The company said it will build four new data center facilities this year, with major expansion at three other locations, giving its platform physical footprint in 24 states.
This is a big week for Oracle’s cloud angle, the latest being a new family of offerings that provide CIOs with choices for enterprise software deployment, and what Oracle calls an easy path for moving applications to the cloud.
This new family of offerings is referred to as Oracle Cloud at Customer. It’s designed to make it easier for organizations to move to the cloud, gaining the benefits of the Oracle Public Cloud Services from the Oracle Cloud or their own datacenter.
We’ve seen it many times before; first generation technology products creating huge untapped marketplaces but eventually being bettered either by their originators or competitors. Think VCRs and then CDRs, both were usurped by DVRs and streaming, or the first mobile phones becoming the smartphones of today – the list goes on.
Cloud computing is no exception. The original ‘product’ concept remains very much in vogue but the technology and infrastructure holding it together keeps on getting faster, more functional, more reliable – put simply, better. Growing user and cloud service provider maturity is seeing to that. After 10 years of cloud, the industry and users have learned valuable lessons on what does and doesn’t work. They still like it and want much more of it but there’s no longer room for a one size fits all approach.
Project Natick capsules put data center servers underwater for five years at a time.
Microsoft Research has a new concept that could bring data centers powering cloud services closer to roughly half of the world’s population. All it requires is a custom submarine capsule designed to go five years at a time without a visit from a technician.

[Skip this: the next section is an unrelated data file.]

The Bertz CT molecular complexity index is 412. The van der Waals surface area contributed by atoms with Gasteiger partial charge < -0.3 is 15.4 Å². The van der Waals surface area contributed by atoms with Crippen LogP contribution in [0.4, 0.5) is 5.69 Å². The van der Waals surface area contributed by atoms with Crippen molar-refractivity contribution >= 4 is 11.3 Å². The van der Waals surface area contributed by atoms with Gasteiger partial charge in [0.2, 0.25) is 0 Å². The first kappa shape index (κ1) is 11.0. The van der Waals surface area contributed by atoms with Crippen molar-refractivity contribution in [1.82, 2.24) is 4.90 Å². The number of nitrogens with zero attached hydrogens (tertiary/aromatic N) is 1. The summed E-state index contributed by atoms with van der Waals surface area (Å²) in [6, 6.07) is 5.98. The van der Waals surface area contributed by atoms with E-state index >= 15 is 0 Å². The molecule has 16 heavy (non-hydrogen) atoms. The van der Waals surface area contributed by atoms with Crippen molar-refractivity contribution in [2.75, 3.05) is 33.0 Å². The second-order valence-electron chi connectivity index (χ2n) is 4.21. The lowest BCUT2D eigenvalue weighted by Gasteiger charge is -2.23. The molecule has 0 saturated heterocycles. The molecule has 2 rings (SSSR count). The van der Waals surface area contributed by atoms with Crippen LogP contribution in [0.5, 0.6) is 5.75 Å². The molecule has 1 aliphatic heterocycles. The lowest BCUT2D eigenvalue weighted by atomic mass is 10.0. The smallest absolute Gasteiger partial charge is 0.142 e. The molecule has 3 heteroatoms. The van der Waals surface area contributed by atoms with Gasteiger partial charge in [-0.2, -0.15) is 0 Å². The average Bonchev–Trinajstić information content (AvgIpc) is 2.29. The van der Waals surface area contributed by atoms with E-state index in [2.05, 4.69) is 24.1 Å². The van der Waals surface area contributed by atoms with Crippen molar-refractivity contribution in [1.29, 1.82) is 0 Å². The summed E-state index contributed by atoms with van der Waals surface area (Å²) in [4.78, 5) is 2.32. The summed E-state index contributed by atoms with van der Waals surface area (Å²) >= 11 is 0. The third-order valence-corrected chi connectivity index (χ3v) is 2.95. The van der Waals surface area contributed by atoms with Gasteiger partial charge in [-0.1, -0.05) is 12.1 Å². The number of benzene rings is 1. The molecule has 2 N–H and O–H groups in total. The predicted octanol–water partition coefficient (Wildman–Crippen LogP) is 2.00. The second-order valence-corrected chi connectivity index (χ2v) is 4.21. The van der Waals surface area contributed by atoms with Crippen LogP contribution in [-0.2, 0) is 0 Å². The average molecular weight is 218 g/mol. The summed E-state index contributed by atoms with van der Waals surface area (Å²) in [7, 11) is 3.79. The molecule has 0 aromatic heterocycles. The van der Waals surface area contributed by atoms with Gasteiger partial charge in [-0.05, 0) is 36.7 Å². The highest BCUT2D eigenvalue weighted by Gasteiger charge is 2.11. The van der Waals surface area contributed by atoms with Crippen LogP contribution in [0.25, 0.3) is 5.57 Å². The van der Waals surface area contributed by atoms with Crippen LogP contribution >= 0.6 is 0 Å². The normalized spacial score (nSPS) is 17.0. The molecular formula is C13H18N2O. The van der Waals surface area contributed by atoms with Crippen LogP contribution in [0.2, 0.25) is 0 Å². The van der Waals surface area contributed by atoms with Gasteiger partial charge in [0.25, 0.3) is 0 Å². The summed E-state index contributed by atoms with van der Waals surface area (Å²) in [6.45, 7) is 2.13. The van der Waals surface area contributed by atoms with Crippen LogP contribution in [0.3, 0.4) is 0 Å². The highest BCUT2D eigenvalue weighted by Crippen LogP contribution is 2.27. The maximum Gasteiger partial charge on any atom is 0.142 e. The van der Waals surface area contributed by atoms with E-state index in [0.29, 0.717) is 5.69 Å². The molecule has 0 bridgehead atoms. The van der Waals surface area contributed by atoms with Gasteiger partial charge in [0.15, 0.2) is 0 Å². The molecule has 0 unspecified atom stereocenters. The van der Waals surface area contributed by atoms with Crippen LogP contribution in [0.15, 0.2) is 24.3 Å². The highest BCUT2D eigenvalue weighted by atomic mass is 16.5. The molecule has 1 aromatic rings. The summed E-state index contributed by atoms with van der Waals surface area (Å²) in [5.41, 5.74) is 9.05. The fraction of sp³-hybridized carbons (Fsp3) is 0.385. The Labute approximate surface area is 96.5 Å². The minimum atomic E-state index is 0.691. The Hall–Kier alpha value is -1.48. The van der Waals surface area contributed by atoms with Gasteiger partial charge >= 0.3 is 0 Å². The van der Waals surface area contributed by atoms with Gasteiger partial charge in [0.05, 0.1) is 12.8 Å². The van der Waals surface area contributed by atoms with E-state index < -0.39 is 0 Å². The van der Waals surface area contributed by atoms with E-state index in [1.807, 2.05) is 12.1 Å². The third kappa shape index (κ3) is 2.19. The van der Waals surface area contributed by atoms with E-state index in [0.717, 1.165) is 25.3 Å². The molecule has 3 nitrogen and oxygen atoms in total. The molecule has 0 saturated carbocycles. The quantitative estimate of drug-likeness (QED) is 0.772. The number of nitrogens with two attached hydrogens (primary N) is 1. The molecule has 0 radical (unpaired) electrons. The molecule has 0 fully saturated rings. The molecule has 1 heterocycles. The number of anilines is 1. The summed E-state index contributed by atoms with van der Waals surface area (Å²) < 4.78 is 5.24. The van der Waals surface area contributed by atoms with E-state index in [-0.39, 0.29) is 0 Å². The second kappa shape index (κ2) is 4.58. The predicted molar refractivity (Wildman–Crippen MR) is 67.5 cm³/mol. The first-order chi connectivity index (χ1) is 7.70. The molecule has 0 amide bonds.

The company’s R&D department recently went public with Project Natick, a data center enclosed in a steel capsule that sits on the ocean floor.
A well-established – and unsettling – metric we anecdotally hear from organisations is that analysts spend 70% or more of their time hunting and gathering data and less than 30% of its time deriving insights.
The relationship between green energy and the data centers is in an early stage, but there has been a growing interest in using renewables in the data centers.
Most experts believe that the data center as we know today will undergo major changes over the next decade.
“Moving to the cloud isn’t necessarily greener,” warns Andie Stephens from Carbon Trust.
According to Adrian Thirkill, managing director of Easynet Global Services UK while earlier companies are sought to be innovators in the field of green businesses (investing in wand farms, replanting forests, carbon neutral business), nowadays more and more company’s environmental commitment theme was removed from the board agenda.
According to the latest news Google has just received municipal approval for the expansion of its data center in the capital city of Ireland, Dublin.